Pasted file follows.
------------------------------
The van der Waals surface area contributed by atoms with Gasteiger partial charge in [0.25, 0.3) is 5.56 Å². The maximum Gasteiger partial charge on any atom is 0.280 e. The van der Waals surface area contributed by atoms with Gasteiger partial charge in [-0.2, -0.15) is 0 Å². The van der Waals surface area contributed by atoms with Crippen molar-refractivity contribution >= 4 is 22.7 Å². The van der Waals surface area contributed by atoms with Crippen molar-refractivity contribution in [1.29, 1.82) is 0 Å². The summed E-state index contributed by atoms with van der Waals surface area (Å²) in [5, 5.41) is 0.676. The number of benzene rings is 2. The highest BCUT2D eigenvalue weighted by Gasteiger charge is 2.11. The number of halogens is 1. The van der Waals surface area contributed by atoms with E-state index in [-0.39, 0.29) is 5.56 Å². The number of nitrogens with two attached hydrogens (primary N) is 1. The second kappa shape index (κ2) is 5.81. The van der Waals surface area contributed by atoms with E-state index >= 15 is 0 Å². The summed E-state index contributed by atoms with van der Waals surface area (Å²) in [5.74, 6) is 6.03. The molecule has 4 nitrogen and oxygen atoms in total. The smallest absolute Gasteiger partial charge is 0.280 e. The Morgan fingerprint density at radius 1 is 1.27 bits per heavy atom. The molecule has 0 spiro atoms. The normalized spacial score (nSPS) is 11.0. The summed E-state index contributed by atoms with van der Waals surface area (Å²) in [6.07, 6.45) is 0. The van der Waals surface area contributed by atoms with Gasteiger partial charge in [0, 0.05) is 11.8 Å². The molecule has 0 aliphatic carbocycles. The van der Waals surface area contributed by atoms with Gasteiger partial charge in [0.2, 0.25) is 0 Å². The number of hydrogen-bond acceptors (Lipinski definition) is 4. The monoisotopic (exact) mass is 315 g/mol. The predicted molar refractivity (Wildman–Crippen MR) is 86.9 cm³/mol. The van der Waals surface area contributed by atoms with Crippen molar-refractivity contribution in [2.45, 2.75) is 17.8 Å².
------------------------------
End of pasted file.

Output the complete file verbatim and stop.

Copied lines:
The van der Waals surface area contributed by atoms with Gasteiger partial charge in [0.25, 0.3) is 5.56 Å². The maximum Gasteiger partial charge on any atom is 0.280 e. The van der Waals surface area contributed by atoms with Gasteiger partial charge in [-0.2, -0.15) is 0 Å². The van der Waals surface area contributed by atoms with Crippen molar-refractivity contribution >= 4 is 22.7 Å². The van der Waals surface area contributed by atoms with Crippen molar-refractivity contribution in [1.29, 1.82) is 0 Å². The summed E-state index contributed by atoms with van der Waals surface area (Å²) in [5, 5.41) is 0.676. The number of benzene rings is 2. The highest BCUT2D eigenvalue weighted by Gasteiger charge is 2.11. The number of halogens is 1. The van der Waals surface area contributed by atoms with E-state index in [-0.39, 0.29) is 5.56 Å². The number of nitrogens with two attached hydrogens (primary N) is 1. The second kappa shape index (κ2) is 5.81. The van der Waals surface area contributed by atoms with E-state index >= 15 is 0 Å². The summed E-state index contributed by atoms with van der Waals surface area (Å²) in [5.74, 6) is 6.03. The molecule has 4 nitrogen and oxygen atoms in total. The smallest absolute Gasteiger partial charge is 0.280 e. The Morgan fingerprint density at radius 1 is 1.27 bits per heavy atom. The molecule has 0 spiro atoms. The normalized spacial score (nSPS) is 11.0. The summed E-state index contributed by atoms with van der Waals surface area (Å²) in [6.07, 6.45) is 0. The van der Waals surface area contributed by atoms with Gasteiger partial charge in [0, 0.05) is 11.8 Å². The molecule has 0 aliphatic carbocycles. The van der Waals surface area contributed by atoms with Gasteiger partial charge in [0.2, 0.25) is 0 Å². The number of hydrogen-bond acceptors (Lipinski definition) is 4. The monoisotopic (exact) mass is 315 g/mol. The predicted molar refractivity (Wildman–Crippen MR) is 86.9 cm³/mol. The van der Waals surface area contributed by atoms with Crippen molar-refractivity contribution in [2.45, 2.75) is 17.8 Å².